• Press Release

Mount Sinai Researchers Develop Simple Method to Characterize Immune Cells in Tumors

  • New York, NY
  • (July 14, 2016)

Despite recent achievements in the development of cancer immunotherapies, only a small group of patients typically respond to them. Predictive markers of disease course and response to immunotherapy are urgently needed. To address this need, researchers at The Tisch Cancer Institute (TCI) at the Icahn School of Medicine at Mount Sinai have developed a new method of analyzing multiple tissue markers using only one slide of a tumor section to better understand immune response occurring locally. Named MICSSS, for multiplexed immunohistochemical consecutive staining on a single slide, the new technique helps characterize human cells involved in immune responses at the tissue site, before and after treatment with immunotherapy. The research, published today in the journal Science Immunology, may help define new biomarkers to predict patient outcome.

In cancer, having a measurable immune response at the tumor site has been associated with improved outcome of patients with various types of cancers. Recent studies have shown that tumor-infiltrating immune cells consist of different subtypes with distinct functions, and that their frequency, localization, and organization in cancer tissues end up either promoting antitumor immunity or, in some cases, preventing it; both of these eventually affect the patient’s outcome. However, a lack of methods to characterize the complex relationships between immune and cancer cells and the difficulty of obtaining enough tissue to do so with standard methods hampers the ability to study the mechanisms at play.

“Our goal was to get a better understanding of immunologic responses at the tumor site while addressing the need for high-dimensional analysis using as little tissue as possible,” said Sacha Gnjatic, PhD, Associate Professor of Immunology, Hematology, and Medical Oncology at TCI, who was the senior co-author of this study with Miriam Merad, MD, PhD, Professor of Oncological Sciences, Hematology, and Medical Oncology at TCI. “We need more comprehensive analyses of the immune microenvironment of tumors, as part of our immune monitoring to inform treatment and predict outcomes for cancer patients.”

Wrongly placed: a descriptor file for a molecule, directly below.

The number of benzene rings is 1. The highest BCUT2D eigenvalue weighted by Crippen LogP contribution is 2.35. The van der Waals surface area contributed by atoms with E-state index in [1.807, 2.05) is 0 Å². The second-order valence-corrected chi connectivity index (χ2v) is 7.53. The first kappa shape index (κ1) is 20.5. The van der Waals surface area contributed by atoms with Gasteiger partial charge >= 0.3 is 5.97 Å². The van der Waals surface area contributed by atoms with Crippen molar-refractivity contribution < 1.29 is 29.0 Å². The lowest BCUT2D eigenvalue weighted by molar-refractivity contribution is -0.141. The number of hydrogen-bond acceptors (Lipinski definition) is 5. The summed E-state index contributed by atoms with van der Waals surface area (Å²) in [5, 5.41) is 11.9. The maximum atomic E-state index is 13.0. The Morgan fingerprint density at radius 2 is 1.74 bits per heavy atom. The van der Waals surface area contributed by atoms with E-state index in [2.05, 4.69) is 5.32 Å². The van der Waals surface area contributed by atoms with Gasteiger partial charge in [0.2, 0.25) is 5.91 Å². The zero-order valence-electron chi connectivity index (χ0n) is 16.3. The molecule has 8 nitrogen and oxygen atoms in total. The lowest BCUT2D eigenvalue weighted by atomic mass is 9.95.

Lead author Romain Remark, PhD, a postdoctoral fellow working in the laboratories of Dr. Gnjatic and Dr. Merad, helped develop a new method to look at multiple tissue markers and detect expression of biological markers with just one tissue section slide. Researchers applied the MICSSS technique to tumor tissue sections of melanoma and lung cancers. This enabled views of co-expression of markers on the same cells while sparing material from tissues.

“The MICSSS technique helps us characterize the distribution of complex cell subsets in tumor tissues without cross-reactivity between staining cycles,” said Dr. Remark. “In contrast to other available methods, our approach is not as reliant on proprietary reagents or instruments and should be easier to adapt because it follows the same staining steps currently implemented throughout all pathology labs.”

If the MICSSS method is proven successful in mapping other tumor types (hepatocellular carcinoma, colorectal, breast, head and neck, or pancreatic cancers), the investigators believe it may be useful beyond just cancer. It offers the ability to reuse any slide from a tissue sample, up to 10 times, and to characterize multiple parameters with standard chromogen staining.  Researchers have begun to apply MICSSS to characterize immune and tissue markers of diabetes, HIV-related kidney pathology, inflammatory bowel disease, and atherosclerosis.

“We hope to implement MICSSS as part of the Human Immune Monitoring Center at TCI to characterize the types of immune cells infiltrating various cancers and other disease for their density, localization in the tissue, and diversity,” said Dr. Merad.

Collaborators included researchers from Memorial Sloan Kettering Cancer Center in New York, the University of Heidelberg in Germany, and the Paris Descartes University in France.

The researchers declare no conflicts of interest.


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